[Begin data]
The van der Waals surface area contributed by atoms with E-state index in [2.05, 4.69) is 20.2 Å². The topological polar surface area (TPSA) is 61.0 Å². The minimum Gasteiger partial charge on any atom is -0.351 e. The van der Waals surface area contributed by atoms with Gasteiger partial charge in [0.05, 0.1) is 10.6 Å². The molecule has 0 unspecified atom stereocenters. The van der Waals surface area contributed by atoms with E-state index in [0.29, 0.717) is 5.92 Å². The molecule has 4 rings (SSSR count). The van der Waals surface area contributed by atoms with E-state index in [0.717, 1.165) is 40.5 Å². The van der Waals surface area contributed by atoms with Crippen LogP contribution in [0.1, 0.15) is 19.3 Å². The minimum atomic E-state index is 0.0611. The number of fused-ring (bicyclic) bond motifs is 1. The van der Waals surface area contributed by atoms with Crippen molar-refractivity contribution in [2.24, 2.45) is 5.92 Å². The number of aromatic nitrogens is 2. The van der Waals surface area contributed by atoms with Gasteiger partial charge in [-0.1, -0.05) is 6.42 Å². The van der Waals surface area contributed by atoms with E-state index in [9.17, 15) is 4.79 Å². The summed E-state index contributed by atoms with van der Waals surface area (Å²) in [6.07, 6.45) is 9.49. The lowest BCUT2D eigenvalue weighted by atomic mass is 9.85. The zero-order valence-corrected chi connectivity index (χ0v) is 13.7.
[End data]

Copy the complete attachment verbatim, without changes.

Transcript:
The van der Waals surface area contributed by atoms with E-state index in [2.05, 4.69) is 20.2 Å². The topological polar surface area (TPSA) is 61.0 Å². The minimum Gasteiger partial charge on any atom is -0.351 e. The van der Waals surface area contributed by atoms with Gasteiger partial charge in [0.05, 0.1) is 10.6 Å². The molecule has 0 unspecified atom stereocenters. The van der Waals surface area contributed by atoms with E-state index in [0.29, 0.717) is 5.92 Å². The molecule has 4 rings (SSSR count). The van der Waals surface area contributed by atoms with E-state index in [0.717, 1.165) is 40.5 Å². The van der Waals surface area contributed by atoms with Crippen LogP contribution in [0.1, 0.15) is 19.3 Å². The minimum atomic E-state index is 0.0611. The number of fused-ring (bicyclic) bond motifs is 1. The van der Waals surface area contributed by atoms with Crippen molar-refractivity contribution in [2.24, 2.45) is 5.92 Å². The number of aromatic nitrogens is 2. The van der Waals surface area contributed by atoms with Gasteiger partial charge in [-0.1, -0.05) is 6.42 Å². The van der Waals surface area contributed by atoms with E-state index in [9.17, 15) is 4.79 Å². The summed E-state index contributed by atoms with van der Waals surface area (Å²) in [6.07, 6.45) is 9.49. The lowest BCUT2D eigenvalue weighted by atomic mass is 9.85. The zero-order valence-corrected chi connectivity index (χ0v) is 13.7.